Dehumidification Systems

Dehumidification systems are engineered to control humidity, improve indoor air quality, reduce bacterial growth and prevent sick-building syndrome. While their function is universal, their design and methodology vary based on the application. Whether you’re retrofitting an existing dehumidification system or installing a new one, Georgia Power can help you choose the most cost-effective, energy-efficient technology for your facility.

Heat Pipe Exchangers

This space-saving, passive energy recovery heat exchanger can enhance latent heat transfer and improve efficiency.

A heat pipe is a passive energy recovery heat exchanger that has the appearance of a common plate-finned water coil except the tubes are not interconnected. Additionally it is divided into two sections by a sealed partition. Hot air passes through one side (evaporator) and is cooled while cooler air passes through the other side (condenser). While heat pipes are sensible heat transfer exchangers, if the air conditions are such that condensation forms on the fins there can be some latent heat transfer and improved efficiency.

Heat pipes are tubes that have a capillary wick inside running the length of the tube, are evacuated and then filled with a refrigerant as the working fluid, and are permanently sealed. The working fluid is selected to meet the desired temperature conditions and is usually a Class I refrigerant. Fins are similar to conventional coils – corrugated plate, plain plate, spiral design. Tube and fin spacing are selected for appropriate pressure drop at design face velocity. HVAC systems typically use copper heat pipes with aluminum fins; other materials are available.

Advantages vs. Disadvantages


  • passive heat exchange with no moving parts,
  • relatively space efficient,
  • the cooling or heating equipment size can be reduced in some cases,
  • the moisture removal capacity of existing cooling equipment can be improved,
  • no cross-contamination between air streams.


  • adds to the first cost and to the fan power to overcome its resistance,
  • requires that the two air streams be adjacent to each other,
  • requires that the air streams must be relatively clean and may require filtration.


Heat pipe heat exchanger enhancement can improve system latent capacity. For example, a 1°F dry bulb drop in air entering a cooling coil can increase the latent capacity by about 3%. Both cooling and reheating energy is saved by the heat pipe’s transfer of heat directly from the entering air to the low-temperature air leaving the cooling coil. It can also be used to precool or preheat incoming outdoor air with exhaust air from the conditioned spaces.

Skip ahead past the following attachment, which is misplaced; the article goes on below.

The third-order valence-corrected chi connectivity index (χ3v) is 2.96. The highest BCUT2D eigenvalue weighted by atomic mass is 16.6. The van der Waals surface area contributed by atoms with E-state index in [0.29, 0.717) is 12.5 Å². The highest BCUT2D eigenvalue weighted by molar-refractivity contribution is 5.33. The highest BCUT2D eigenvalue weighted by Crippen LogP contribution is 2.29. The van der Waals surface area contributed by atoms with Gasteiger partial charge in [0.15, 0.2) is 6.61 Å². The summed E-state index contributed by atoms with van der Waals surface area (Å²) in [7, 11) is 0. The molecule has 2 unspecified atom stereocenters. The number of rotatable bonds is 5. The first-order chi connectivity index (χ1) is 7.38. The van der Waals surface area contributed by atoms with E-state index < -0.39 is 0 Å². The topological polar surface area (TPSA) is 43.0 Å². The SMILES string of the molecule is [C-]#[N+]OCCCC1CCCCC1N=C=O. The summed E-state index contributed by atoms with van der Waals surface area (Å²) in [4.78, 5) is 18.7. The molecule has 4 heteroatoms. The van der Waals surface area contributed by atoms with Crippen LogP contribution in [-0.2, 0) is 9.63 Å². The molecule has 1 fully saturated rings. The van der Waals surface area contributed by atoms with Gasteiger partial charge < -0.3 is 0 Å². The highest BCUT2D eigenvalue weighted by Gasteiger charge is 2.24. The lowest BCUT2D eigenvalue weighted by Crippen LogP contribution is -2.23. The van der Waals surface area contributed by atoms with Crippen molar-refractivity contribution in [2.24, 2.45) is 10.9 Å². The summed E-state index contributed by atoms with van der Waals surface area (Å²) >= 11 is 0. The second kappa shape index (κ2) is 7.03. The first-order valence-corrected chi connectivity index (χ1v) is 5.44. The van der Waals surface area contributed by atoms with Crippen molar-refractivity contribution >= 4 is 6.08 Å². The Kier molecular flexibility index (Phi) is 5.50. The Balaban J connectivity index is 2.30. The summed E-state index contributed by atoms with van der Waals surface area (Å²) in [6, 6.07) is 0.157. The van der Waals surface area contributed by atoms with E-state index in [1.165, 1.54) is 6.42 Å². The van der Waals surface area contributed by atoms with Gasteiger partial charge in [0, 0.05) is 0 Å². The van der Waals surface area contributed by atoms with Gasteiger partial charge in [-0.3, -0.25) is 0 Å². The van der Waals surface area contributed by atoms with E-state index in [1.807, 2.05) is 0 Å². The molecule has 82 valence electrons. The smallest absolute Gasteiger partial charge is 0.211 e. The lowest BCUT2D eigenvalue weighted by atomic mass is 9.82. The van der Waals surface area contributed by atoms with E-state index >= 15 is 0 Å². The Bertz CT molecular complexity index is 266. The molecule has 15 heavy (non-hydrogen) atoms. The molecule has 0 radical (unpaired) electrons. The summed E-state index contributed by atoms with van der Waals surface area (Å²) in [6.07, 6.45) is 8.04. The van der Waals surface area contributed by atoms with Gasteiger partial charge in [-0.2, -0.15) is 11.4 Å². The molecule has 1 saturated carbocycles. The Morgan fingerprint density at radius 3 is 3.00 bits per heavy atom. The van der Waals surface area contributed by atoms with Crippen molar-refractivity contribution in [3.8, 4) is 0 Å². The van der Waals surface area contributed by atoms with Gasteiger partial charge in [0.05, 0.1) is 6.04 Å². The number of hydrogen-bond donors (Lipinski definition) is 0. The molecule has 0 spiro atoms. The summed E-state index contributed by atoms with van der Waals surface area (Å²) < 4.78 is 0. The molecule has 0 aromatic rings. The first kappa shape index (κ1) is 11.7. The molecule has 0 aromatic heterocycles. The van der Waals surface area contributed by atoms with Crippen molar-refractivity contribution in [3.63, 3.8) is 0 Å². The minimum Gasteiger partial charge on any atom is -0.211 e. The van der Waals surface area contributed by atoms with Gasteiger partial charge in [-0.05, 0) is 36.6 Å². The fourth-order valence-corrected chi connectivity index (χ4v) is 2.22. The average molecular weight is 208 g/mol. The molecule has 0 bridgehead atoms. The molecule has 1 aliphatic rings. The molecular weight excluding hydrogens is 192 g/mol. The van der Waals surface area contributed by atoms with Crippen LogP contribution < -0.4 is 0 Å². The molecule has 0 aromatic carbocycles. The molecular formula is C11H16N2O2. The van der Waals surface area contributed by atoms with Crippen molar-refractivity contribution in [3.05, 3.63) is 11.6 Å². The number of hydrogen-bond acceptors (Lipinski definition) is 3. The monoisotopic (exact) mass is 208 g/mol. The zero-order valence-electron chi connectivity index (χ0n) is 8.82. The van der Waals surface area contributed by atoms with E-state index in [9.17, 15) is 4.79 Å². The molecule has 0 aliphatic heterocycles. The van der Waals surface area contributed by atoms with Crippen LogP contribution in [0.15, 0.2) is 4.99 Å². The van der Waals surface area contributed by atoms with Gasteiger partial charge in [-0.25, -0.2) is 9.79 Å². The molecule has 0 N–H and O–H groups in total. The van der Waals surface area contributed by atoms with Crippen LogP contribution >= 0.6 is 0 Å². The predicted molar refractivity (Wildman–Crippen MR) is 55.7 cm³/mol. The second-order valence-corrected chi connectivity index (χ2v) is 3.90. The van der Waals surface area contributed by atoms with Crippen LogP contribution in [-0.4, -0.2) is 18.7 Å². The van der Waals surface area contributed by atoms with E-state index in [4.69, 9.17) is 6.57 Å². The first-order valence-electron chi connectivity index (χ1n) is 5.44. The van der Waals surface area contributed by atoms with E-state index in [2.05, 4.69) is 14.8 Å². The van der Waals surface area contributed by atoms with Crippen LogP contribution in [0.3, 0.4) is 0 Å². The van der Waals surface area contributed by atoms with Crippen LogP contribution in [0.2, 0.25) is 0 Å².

Best Applications

Where lower relative humidity is an advantage for comfort or process reasons, the use of a heat pipe can help. A heat pipe used between the warm air entering the cooling coil and the cool air leaving the coil transfers sensible heat to the cold exiting air, thereby reducing or even eliminating the reheat needs. Also the heat pipe precools the air before it reaches the cooling coil, increasing the latent capacity and possibly lowering the system cooling energy use.


Projects that require a large percentage of outdoor air and has the exhaust air duct in close proximity to the intake, can increase system efficiency by transferring heat in the exhaust to either precool or preheat the incoming air.

Possible Applications

  • Use of a dry heat pipe coupled with a heat pump in humid climate areas.
  • Heat pipe heat exchanger enhancement used with a single-path or dual-path system in a supermarket application.
  • Existing buildings where codes require it or they have “sick building” syndrome and the amount of outdoor air intake must be increased,
  • New buildings where the required amount of ventilation air causes excess loads or where the desired equipment does not have sufficient latent capacity.

Technology Types

Hot air is the heat source, flows over the evaporator side, is cooled, and evaporates the working fluid. Cooler air is the heat sink, flows over the condenser side, is heated, and condenses the working fluid. Vapor pressure difference drives the evaporated vapor to the condenser end and the condensed liquid is wicked back to the evaporator by capillary action. Performance is affected by the orientation from horizontal. Operating the heat pipe on a slope with the hot (evaporator) end below horizontal improves the liquid flow back to the evaporator. Heat pipes can be applied in parallel or series.


Heat pipes are typically applied with air face velocities in the 450 to 550 feet per minute range, with 4 to 8 rows deep and 14 fins per inch and have an effectiveness of 45% to 65%. For example, if entering air at 77°F is cooled by the heat pipe evaporator to 70°F and the air off the cooling coil is reheated from 55°F to 65°F by the condenser section, the effectiveness is 45 % [=(65-55)/(77-55) = 45%]. As the number of rows increases, effectiveness increases but at a declining rate. For example, doubling the rows of a 48% effective heat pipe increases the effectiveness to 65%.


Tilt control can be used to:

  • change operation for seasonal changeover,
  • modulate capacity to prevent overheating or overcooling of supply air,
  • decrease effectiveness to prevent frost formation at low outdoor air temperatures.


Tilt control (6° maximum) involves pivoting the exchanger about its base at the center with a temperature-actuated tilt controller at one end. Face and bypass dampers can also be used.


Contact us for a detailed list of manufacturers for this equipment.